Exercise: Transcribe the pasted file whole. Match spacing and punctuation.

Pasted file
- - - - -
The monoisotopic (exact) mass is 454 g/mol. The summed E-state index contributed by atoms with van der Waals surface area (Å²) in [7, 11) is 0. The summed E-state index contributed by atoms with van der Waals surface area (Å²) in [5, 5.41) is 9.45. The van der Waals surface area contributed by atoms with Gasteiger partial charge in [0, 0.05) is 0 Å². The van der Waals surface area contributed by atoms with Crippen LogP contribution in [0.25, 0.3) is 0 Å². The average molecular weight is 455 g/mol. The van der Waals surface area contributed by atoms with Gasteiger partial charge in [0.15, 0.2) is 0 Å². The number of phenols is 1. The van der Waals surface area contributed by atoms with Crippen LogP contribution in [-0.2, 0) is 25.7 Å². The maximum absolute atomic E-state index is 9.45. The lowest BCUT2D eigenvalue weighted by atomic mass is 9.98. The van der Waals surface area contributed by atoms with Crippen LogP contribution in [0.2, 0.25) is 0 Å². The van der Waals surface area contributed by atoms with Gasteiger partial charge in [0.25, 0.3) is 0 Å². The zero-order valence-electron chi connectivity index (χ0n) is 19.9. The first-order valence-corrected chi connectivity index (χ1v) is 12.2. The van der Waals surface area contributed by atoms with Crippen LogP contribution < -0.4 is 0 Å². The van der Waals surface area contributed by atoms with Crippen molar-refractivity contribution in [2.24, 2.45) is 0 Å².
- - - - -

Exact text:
The monoisotopic (exact) mass is 454 g/mol. The summed E-state index contributed by atoms with van der Waals surface area (Å²) in [7, 11) is 0. The summed E-state index contributed by atoms with van der Waals surface area (Å²) in [5, 5.41) is 9.45. The van der Waals surface area contributed by atoms with Gasteiger partial charge in [0, 0.05) is 0 Å². The van der Waals surface area contributed by atoms with Crippen LogP contribution in [0.25, 0.3) is 0 Å². The average molecular weight is 455 g/mol. The van der Waals surface area contributed by atoms with Gasteiger partial charge in [0.15, 0.2) is 0 Å². The number of phenols is 1. The van der Waals surface area contributed by atoms with Crippen LogP contribution in [-0.2, 0) is 25.7 Å². The maximum absolute atomic E-state index is 9.45. The lowest BCUT2D eigenvalue weighted by atomic mass is 9.98. The van der Waals surface area contributed by atoms with Crippen LogP contribution in [0.2, 0.25) is 0 Å². The van der Waals surface area contributed by atoms with Gasteiger partial charge in [0.25, 0.3) is 0 Å². The zero-order valence-electron chi connectivity index (χ0n) is 19.9. The first-order valence-corrected chi connectivity index (χ1v) is 12.2. The van der Waals surface area contributed by atoms with Crippen LogP contribution < -0.4 is 0 Å². The van der Waals surface area contributed by atoms with Crippen molar-refractivity contribution in [2.24, 2.45) is 0 Å².